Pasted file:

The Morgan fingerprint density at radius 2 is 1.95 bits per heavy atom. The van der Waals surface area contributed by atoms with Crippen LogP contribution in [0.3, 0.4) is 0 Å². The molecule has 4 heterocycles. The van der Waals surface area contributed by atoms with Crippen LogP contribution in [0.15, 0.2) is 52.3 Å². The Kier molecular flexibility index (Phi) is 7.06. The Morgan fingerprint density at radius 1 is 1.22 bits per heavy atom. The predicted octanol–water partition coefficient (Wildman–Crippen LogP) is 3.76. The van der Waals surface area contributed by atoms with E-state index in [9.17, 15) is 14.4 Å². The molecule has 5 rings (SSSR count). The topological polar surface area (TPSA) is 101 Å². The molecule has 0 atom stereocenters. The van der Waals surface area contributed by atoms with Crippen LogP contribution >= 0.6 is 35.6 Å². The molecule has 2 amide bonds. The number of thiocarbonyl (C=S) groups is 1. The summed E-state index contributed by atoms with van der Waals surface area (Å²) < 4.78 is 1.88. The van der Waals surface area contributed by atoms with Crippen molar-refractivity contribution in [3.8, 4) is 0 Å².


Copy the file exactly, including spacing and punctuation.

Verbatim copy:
The Morgan fingerprint density at radius 2 is 1.95 bits per heavy atom. The van der Waals surface area contributed by atoms with Crippen LogP contribution in [0.3, 0.4) is 0 Å². The molecule has 4 heterocycles. The van der Waals surface area contributed by atoms with Crippen LogP contribution in [0.15, 0.2) is 52.3 Å². The Kier molecular flexibility index (Phi) is 7.06. The Morgan fingerprint density at radius 1 is 1.22 bits per heavy atom. The predicted octanol–water partition coefficient (Wildman–Crippen LogP) is 3.76. The van der Waals surface area contributed by atoms with E-state index in [9.17, 15) is 14.4 Å². The molecule has 5 rings (SSSR count). The topological polar surface area (TPSA) is 101 Å². The molecule has 0 atom stereocenters. The van der Waals surface area contributed by atoms with Crippen LogP contribution >= 0.6 is 35.6 Å². The molecule has 2 amide bonds. The number of thiocarbonyl (C=S) groups is 1. The summed E-state index contributed by atoms with van der Waals surface area (Å²) < 4.78 is 1.88. The van der Waals surface area contributed by atoms with Crippen molar-refractivity contribution in [3.8, 4) is 0 Å².